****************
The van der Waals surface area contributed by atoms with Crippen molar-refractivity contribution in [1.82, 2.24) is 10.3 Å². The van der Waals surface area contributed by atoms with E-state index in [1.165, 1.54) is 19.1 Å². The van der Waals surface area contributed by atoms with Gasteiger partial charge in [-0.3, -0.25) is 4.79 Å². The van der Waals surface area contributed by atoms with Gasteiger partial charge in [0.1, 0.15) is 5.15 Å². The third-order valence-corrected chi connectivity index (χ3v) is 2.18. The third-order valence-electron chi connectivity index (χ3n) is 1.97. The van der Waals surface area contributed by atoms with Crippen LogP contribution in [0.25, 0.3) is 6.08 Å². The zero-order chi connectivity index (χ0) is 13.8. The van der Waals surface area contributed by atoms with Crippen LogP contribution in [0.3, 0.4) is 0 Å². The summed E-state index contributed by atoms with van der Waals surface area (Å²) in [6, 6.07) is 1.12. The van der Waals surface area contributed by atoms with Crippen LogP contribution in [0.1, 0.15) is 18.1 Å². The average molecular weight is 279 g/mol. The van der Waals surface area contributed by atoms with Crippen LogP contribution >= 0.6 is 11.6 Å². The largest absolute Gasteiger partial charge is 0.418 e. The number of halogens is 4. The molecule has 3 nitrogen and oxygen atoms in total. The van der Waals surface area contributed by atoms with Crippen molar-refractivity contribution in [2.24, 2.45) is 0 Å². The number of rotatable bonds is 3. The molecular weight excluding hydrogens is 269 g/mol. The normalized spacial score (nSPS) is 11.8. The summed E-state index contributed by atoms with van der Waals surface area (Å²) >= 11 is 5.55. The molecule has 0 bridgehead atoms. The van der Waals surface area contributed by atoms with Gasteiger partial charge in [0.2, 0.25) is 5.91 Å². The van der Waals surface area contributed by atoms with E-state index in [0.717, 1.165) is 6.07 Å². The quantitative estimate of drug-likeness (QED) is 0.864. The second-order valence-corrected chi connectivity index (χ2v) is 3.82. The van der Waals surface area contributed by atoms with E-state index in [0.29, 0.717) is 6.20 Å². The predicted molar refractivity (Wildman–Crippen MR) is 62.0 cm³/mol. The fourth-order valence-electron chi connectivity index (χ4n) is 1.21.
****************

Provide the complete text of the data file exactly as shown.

The van der Waals surface area contributed by atoms with Crippen molar-refractivity contribution in [1.82, 2.24) is 10.3 Å². The van der Waals surface area contributed by atoms with E-state index in [1.165, 1.54) is 19.1 Å². The van der Waals surface area contributed by atoms with Gasteiger partial charge in [-0.3, -0.25) is 4.79 Å². The van der Waals surface area contributed by atoms with Gasteiger partial charge in [0.1, 0.15) is 5.15 Å². The third-order valence-corrected chi connectivity index (χ3v) is 2.18. The third-order valence-electron chi connectivity index (χ3n) is 1.97. The van der Waals surface area contributed by atoms with Crippen LogP contribution in [0.25, 0.3) is 6.08 Å². The zero-order chi connectivity index (χ0) is 13.8. The van der Waals surface area contributed by atoms with Crippen LogP contribution in [0.3, 0.4) is 0 Å². The summed E-state index contributed by atoms with van der Waals surface area (Å²) in [6, 6.07) is 1.12. The van der Waals surface area contributed by atoms with Crippen LogP contribution in [0.1, 0.15) is 18.1 Å². The average molecular weight is 279 g/mol. The van der Waals surface area contributed by atoms with Crippen LogP contribution >= 0.6 is 11.6 Å². The largest absolute Gasteiger partial charge is 0.418 e. The number of halogens is 4. The molecule has 3 nitrogen and oxygen atoms in total. The van der Waals surface area contributed by atoms with Crippen molar-refractivity contribution in [2.24, 2.45) is 0 Å². The number of rotatable bonds is 3. The molecular weight excluding hydrogens is 269 g/mol. The normalized spacial score (nSPS) is 11.8. The summed E-state index contributed by atoms with van der Waals surface area (Å²) >= 11 is 5.55. The molecule has 0 bridgehead atoms. The van der Waals surface area contributed by atoms with Gasteiger partial charge in [0.2, 0.25) is 5.91 Å². The van der Waals surface area contributed by atoms with E-state index in [0.717, 1.165) is 6.07 Å². The quantitative estimate of drug-likeness (QED) is 0.864. The second-order valence-corrected chi connectivity index (χ2v) is 3.82. The van der Waals surface area contributed by atoms with E-state index in [0.29, 0.717) is 6.20 Å². The predicted molar refractivity (Wildman–Crippen MR) is 62.0 cm³/mol. The fourth-order valence-electron chi connectivity index (χ4n) is 1.21.